Overage – sometimes called “clawback” or “deferred consideration” – is used in real estate transactions to share increases in value after land has changed hands and allocate financial reward (and risk) between sellers and buyers. In short, overage is a right for a seller to receive additional payment from a buyer if the land purchased subsequently rises in value. For the seller, overage is a means of maintaining an economic interest in land after it has been sold. To the buyer, an overage obligation may be preferable to paying more for the land upfront, based on a hypothetical future uplift in value.
Overage may also be used as an “anti-embarrassment” measure: a public body (with taxpayers and voters to answer to) or a company (with shareholders to please) will not want to be seen to sell land, only for the buyer to turn a quick profit. Overage can provide a solution, by allowing the seller to share the buyer’s financial gain.
Key points to note:
The two key elements of an overage provision are the “trigger event(s)” (to determine when overage will become payable) and the payment formula (to work out how much overage is payable).
(i) The trigger events for payment of overage are usually matters which increase the value of the land or are otherwise of financial benefit to the buyer. Common examples of trigger events include: the grant or implementation of a planning permission; practical completion of a development; or the grant of a lease or agreement for lease. Put simply, when the trigger event occurs, the buyer must pay overage to the seller.
(ii) The amount of overage payable is usually determined using a formula. This will often refer to the increase in market value of the land, or the profit made by the buyer.
There are various other issues to think about when negotiating or reviewing an overage agreement. Most of these are likely to be carefully negotiated by the parties.
- Trigger events are likely to be (at least partly) in the buyer’s control. Accordingly, the seller will want the buyer to take steps to bring the trigger events about. For example, if the trigger event is the grant of planning permission, the buyer may be required to apply for and use reasonable endeavours to obtain the permission.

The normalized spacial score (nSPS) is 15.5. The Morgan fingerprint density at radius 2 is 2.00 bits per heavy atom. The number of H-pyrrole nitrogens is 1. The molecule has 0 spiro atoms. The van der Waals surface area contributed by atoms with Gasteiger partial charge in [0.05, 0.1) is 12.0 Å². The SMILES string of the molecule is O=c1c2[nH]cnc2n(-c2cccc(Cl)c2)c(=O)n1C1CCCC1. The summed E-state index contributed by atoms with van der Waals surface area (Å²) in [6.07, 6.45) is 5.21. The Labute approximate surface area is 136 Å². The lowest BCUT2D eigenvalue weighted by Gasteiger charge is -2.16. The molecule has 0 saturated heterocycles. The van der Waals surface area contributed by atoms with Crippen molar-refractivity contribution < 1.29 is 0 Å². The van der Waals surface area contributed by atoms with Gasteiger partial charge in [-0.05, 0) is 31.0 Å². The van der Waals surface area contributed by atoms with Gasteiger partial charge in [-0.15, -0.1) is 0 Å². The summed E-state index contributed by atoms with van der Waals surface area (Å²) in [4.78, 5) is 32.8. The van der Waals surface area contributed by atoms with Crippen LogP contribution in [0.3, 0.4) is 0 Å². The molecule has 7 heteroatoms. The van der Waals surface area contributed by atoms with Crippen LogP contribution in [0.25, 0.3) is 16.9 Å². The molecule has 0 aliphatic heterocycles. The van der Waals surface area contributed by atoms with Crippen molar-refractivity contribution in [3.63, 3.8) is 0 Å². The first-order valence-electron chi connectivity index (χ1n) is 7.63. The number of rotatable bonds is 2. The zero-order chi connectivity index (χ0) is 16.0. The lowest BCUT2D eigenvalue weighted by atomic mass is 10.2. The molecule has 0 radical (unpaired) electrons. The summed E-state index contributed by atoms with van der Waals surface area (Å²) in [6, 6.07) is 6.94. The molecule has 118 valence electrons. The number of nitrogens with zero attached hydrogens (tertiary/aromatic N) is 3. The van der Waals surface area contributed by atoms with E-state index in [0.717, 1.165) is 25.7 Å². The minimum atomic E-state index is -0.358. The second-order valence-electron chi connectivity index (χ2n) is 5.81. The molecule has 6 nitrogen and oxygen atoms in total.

- The seller will want to ensure that the overage obligation binds a future purchaser of the land. There are various ways in which a seller can secure its overage entitlement. Often, a restriction will be registered against the title of the property, requiring any future purchaser to enter a direct agreement with the (original) seller to comply with the overage agreement.
- The seller may also want additional security for the overage payment – for example, a third-party guarantee for the buyer’s obligations or a charge over the land.
- As demonstrated by the recent case of London & Ilford Ltd v Sovereign Property Holdings Ltd., a court is unlikely to help a developer where a payment trigger occurs, even if the developer does not itself end up benefiting. Accordingly, the buyer will seek to ensure the trigger events are clearly (and, ideally, narrowly) defined, so that overage only becomes payable in limited circumstances. The buyer will also want to set a longstop date, after which the overage obligation expires.
- If the overage is protected by a restriction on title, the buyer should consider the wording of the restriction carefully. Ideally, a buyer will not want the restriction to require the seller’s consent for any onward sale of the land (instead, requiring a conveyancer’s certificate). The buyer may also want to ensure that certain types of disposals (such as granting a lease or charging the property to a lender) are not prohibited by the restriction.
- If the buyer is financing the acquisition, the lender will be wary of a charge over the land securing the overage obligations. Overage arrangements should be discussed with any lender as early in the transaction as possible.
- If overage becomes payable, the buyer may have to pay additional SDLT in respect of the overage amount. The buyer should apply to HMRC to defer the payment.
Whether you are a buyer or a seller negotiating an overage provision, there is plenty to think about to ensure you are adequately protected, so look to your legal advisers and surveyors to talk through the issues involved.